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Election 2013: Council candidates vie for two open seats in Penn Hills

Patrick Varine
| Wednesday, Oct. 16, 2013, 9:01 p.m.
Brent Rambo, Republican candidate for Penn Hills council.
Submitted photo
Brent Rambo, Republican candidate for Penn Hills council.
Linda Rupert, Republican candidate for Penn Hills council.
Submitted photo
Linda Rupert, Republican candidate for Penn Hills council.
J-Lavon Kincaid is starting a new congregation as part of the Free Methodist Church.
Submitted photo
J-Lavon Kincaid is starting a new congregation as part of the Free Methodist Church.
Sara Kuhn, Democratic candidate for Penn Hills council.
Submitted photo
Sara Kuhn, Democratic candidate for Penn Hills council.

While Republican candidates for Penn Hills Council would like to focus on attracting business to the municipality, Democratic incumbents would like to continue down the current path and build on past successes.

Republicans Linda Rupert and Brent Rambo are challenging incumbent Democrats Sara Kuhn and J-Lavon Kincaid for two open seats on the Penn Hills Municipal Council in the Nov. 5 election.

Rambo, 59, is a retired businessman, a former general manager for CompUSA and a district manager for Radio Shack who would like to put his three decades of experience as a business leader to work bolstering Penn Hills' economy.

“I've been talking with people and we have a serious situation with a lot of businesses moving out of Penn Hills,” Rambo said. “We need to be aggressive, and what I would do is go to the corporate headquarters of retail stores, restaurants and manufacturers, put a package together about Penn Hills and provide some incentives for them to come here.”

Rupert, 65, retired after working as an associate director of enrollment at Carnegie Mellon University, agreed.

“We don't think that we're actively enticing businesses as a community,” she said. “I think we should be more proactive. I'm very concerned about the empty stores I see. I would like to foster a culture in which the business environment is stable.”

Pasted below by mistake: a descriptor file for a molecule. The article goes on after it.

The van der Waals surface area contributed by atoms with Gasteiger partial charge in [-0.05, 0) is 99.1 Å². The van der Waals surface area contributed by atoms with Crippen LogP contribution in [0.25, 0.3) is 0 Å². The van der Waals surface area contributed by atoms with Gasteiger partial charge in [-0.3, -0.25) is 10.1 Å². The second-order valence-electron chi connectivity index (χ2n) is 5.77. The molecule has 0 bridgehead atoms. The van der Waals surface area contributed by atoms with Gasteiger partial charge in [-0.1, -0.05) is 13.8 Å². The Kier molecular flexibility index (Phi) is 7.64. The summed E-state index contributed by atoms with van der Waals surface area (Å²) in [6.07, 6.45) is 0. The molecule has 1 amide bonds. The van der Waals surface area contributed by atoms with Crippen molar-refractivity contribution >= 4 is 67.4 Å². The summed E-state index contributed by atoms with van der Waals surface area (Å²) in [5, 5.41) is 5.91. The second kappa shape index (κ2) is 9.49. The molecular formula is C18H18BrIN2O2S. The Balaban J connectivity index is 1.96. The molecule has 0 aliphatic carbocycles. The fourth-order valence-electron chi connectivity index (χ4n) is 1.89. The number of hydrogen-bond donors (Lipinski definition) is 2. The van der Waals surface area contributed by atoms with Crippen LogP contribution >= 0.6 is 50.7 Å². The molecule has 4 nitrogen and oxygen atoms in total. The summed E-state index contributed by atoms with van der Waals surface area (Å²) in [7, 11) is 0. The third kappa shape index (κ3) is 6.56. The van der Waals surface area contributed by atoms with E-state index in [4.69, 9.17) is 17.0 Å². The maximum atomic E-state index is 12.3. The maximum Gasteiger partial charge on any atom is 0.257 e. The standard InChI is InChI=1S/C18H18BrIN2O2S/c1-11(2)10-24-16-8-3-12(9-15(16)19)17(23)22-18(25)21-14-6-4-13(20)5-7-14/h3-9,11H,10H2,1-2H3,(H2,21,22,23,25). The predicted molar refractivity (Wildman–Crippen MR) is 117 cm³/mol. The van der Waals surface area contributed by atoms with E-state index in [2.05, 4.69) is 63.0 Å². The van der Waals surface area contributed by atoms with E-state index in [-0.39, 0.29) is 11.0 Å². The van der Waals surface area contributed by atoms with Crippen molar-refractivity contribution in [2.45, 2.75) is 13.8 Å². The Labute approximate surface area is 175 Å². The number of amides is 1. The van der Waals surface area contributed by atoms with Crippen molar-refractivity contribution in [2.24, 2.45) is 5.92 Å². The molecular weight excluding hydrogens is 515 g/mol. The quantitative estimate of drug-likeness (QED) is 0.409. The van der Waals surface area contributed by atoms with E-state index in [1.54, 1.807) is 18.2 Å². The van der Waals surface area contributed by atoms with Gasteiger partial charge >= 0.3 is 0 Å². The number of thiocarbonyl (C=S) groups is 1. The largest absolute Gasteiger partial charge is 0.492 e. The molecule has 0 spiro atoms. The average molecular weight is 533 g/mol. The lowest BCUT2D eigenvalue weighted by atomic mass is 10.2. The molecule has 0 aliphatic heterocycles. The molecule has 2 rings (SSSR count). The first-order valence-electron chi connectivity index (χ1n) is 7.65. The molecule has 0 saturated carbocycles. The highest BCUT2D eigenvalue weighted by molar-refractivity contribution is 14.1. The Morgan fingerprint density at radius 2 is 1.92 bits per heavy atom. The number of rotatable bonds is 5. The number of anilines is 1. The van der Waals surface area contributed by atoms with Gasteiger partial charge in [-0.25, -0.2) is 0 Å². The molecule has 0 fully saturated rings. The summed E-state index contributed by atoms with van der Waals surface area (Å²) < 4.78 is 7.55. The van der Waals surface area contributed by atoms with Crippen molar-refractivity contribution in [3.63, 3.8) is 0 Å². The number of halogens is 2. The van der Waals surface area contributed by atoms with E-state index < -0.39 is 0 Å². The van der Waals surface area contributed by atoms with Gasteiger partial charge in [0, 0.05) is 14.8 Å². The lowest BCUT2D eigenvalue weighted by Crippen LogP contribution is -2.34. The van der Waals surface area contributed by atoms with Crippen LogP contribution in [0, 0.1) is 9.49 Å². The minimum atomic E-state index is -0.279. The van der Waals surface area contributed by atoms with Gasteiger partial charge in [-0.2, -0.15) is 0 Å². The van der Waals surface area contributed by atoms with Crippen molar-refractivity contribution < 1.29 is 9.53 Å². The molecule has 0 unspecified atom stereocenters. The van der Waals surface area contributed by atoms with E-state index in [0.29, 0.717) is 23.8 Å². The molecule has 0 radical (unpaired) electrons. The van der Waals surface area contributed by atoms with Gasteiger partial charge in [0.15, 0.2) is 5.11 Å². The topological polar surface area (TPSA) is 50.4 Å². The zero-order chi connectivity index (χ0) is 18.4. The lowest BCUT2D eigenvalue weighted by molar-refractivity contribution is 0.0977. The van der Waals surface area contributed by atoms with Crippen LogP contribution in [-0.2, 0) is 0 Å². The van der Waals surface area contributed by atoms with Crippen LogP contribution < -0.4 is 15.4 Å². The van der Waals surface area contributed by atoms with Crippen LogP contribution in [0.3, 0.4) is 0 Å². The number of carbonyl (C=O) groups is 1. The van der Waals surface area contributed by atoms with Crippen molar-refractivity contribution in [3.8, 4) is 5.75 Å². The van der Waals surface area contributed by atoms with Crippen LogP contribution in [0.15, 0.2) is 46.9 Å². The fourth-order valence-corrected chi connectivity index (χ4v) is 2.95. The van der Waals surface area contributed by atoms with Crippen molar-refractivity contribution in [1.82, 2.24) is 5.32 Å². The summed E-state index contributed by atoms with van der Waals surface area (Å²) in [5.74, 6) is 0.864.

For Kuhn, 70, who has served on council since 2004 including her current stint as deputy mayor, the focus is on continuing to improve the municipality's infrastructure.

“Our sewer complaints are down 36 percent from two years ago, and down about 50 percent this year,” she said, referring to municipal sewer rates and work that has gone into the system. “Now we are doing preventive maintenance, which is a huge jump forward for Penn Hills. We're doing things to prevent problems instead of constantly having to do repairs.”

Kuhn, who also served 10 years on the planning commission, said her top priorities are being the taxpayers' eyes on government spending, and code enforcement. The town's code enforcement department has been working with a limited staff since the January 2012 termination of two employees who are currently suing the municipality. Kuhn said she is working to make sure the level of service in the department is adequate.

“No homeowner should have to live in surroundings that are not acceptable. That is a really big thing to me,” she said.

Kincaid, 71, who has also served on council since 2004, is seeking reelection to build on the accomplishments of the current council.

“What we'd like to work on in the future is improving the infrastructure and safety in Penn Hills, and serving the taxpayers in terms of having a livable community,” Kincaid said.

For Rambo and Rupert, attracting more business to Penn Hills is the key to its success.

“Businesses leaving is driving down our home values,” Rambo said. “If businesses are moving out, the value of property starts to drop. If we can get them moving in, the value will start going back up.”

Kincaid said the current council always has an eye on bringing new business to the municipality.

“We continue to work for community development and encourage entrepreneurship in Penn Hills,” he said. “But it is also dependent on whether people want to bring their business here. Through the planning department, we want to try and work to find new businesses — lately it has been smaller businesses, barbershops, smaller restaurants — but we want to try and bring as many anchor businesses into Penn Hills as possible.”

Rupert said offering tax incentives to incoming businesses is a possibility she'd like to consider.

“We shouldn't encumber them with excessive rules regarding setting up businesses,” she said. “I think we should be listening carefully to someone who wants to come into the community.”

The election will take place Nov. 5. For more information, visit the county's Division of Elections website at

Patrick Varine is an editor for Trib Total Media. He can be reached at 412-320-7845 or

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